Sexually frank, often heartbreaking, and bursting with devilish humor, Undiscovered Gyrl is an extraordinarily accomplished novel of identity, voyeurism, and deceit.
The publisher’s blurb doesn’t sum up the entirety of the story. And though this movie trailer gives us a hint of what the story is about, it still doesn’t quite capture the story’s essence.
In order to understand what “Undiscovered Gyrl” is about, you have to actually sit down and read it. But what kind of book reviewer would I be, if I didn’t at least try to give you an inside look at the story?
The book is an easy read. It is in blog format, which means that dates, and even spelling errors made by Katie while she was blogging drunk, are all accounted for. It sets a more realistic atmosphere for the story, and immediately pulled me into the story. I felt like I was one of Katie’s many blog readers.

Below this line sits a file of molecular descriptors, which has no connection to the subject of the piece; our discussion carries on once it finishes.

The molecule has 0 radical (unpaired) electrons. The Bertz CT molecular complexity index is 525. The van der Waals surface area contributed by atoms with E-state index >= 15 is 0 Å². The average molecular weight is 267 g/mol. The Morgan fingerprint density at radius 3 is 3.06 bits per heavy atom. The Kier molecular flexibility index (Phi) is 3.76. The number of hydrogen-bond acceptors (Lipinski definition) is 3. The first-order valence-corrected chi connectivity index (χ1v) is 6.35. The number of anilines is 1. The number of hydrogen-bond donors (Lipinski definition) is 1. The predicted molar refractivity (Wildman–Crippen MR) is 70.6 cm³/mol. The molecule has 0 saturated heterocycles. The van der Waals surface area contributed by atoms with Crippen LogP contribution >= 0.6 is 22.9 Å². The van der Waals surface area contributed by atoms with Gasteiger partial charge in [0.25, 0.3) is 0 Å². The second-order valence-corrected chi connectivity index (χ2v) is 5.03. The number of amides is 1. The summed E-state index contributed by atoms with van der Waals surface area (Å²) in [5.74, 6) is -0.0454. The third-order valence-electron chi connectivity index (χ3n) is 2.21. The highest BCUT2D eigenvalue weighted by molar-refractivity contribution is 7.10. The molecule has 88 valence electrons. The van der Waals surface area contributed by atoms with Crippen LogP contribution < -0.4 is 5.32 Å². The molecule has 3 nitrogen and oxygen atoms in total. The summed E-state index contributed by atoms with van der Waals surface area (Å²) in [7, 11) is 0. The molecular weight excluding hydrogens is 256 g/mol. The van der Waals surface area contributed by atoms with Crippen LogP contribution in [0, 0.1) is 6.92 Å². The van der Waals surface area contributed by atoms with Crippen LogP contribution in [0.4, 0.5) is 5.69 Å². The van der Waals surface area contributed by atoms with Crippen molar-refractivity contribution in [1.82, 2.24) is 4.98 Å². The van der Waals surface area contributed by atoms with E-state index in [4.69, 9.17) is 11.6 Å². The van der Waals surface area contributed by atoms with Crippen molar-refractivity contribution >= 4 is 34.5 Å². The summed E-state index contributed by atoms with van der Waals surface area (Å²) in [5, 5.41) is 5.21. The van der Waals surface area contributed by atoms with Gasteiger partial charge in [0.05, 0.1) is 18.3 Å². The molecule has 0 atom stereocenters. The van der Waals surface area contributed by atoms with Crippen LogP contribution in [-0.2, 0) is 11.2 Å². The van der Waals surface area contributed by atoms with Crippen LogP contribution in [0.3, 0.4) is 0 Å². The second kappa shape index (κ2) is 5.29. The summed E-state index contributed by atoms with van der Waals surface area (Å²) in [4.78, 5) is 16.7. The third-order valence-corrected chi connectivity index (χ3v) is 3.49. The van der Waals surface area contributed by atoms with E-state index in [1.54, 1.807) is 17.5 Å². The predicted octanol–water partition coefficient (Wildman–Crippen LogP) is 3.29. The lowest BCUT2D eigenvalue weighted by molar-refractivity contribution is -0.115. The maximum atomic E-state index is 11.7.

What is really amazing is that I felt like I was really reading something an eighteen year-old girl would write. This is an astonishing feat, considering that the person who wrote this book is a middle-aged man. Allison Burnett has channeled Katie Kampenfelt so accurately – from her language, to her thoughts, actions, words, and feelings.
Her character voice obliterates any other thought you might have as a reader. You are drawn into her world, into her life instantly. You find yourself loving her, hating her, worrying for her, wishing you could help her. I had to look at the book cover every now and then to remind myself that I was reading a book and not a blog. I would find myself looking for the keyboard so I could send her a message.